New school policies have prohibited certain homemade food from being sold for fundraisers, and there have already been a lot of concerns about these rules even though the policies haven’t been fully implemented, according to Santa Barbara Unified School District leaders.

Board members said the policy was a recommendation from the district’s insurance carrier, which recommended that food items sold after the school day or as part of a fundraiser must be prepared on the premises under the supervision of a certified food handler, unless it’s a bake sale or store-bought items.

It has been partially implemented since the board’s concern never resulted in a policy change, Superintendent Dave Cash said.

This policy would put an end to tamale sales, PTAs selling pizza at evening events and special programs such as Roosevelt Elementary School’s casserole exchange, and board members strongly oppose that. They asked staff to look into health and insurance concerns about this issue, but hope to throw out this wording entirely. Once a decision is made, the district can be more consistent and clear, Cash said.

If there is a liability or safety issue, board president Monique Limon asked staff to find an alternative to this policy.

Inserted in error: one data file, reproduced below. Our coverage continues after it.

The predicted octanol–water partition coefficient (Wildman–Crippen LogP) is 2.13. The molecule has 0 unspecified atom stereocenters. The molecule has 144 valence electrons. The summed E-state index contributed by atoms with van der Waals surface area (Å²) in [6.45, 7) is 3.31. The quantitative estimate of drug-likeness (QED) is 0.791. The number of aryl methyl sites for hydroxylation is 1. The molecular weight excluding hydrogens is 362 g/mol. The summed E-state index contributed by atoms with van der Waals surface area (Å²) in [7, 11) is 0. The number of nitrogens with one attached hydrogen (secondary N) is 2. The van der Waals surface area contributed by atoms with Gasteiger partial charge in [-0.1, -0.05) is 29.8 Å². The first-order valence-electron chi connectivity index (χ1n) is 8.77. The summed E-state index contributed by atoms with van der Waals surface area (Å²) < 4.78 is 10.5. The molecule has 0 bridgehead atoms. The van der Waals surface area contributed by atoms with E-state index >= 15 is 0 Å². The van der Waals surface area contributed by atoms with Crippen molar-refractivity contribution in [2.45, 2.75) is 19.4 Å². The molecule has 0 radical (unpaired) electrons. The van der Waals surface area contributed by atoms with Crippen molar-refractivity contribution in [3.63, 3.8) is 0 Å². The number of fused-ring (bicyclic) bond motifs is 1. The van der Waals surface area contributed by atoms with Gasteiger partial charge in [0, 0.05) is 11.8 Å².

“It is a social justice issue,” she said, adding that many of the schools rely on food sales to raise revenue, especially the poorest schools. “They can’t do the jog-a-thons that raise $100,000.”

This and other changes are the result of new legislation being passed or lawsuits, with most language suggested by the California School Boards Association, Cash said.

Senate Bill 1016 eliminates full-day preschool programs and encourages having part-day preschool programs combined with general child care services so a full day of services is still available. The district does provide some free preschool, but is working more to collaborate with preschools in the community, Cash said.

The board also decided to create a small working group — with board members Pedro Paz and Kate Parker — to discuss how community and parent groups can contribute to projects to augment bond and capital funding. There is no concrete procedure, so people have contributed 100 percent of a project’s funding or put forward a portion to partner with the district.

Some schools have dedicated foundations that can build or renovate school facilities, and others don’t, so the board also wants to discuss basic district standards for facilities.

“I want to see equity,” Paz said, “but I definitely do not want to see us limiting opportunities.”

Noozhawk staff writer Giana Magnoli can be reached at Follow Noozhawk on Twitter: @noozhawk, @NoozhawkNews and @NoozhawkBiz. Connect with Noozhawk on Facebook.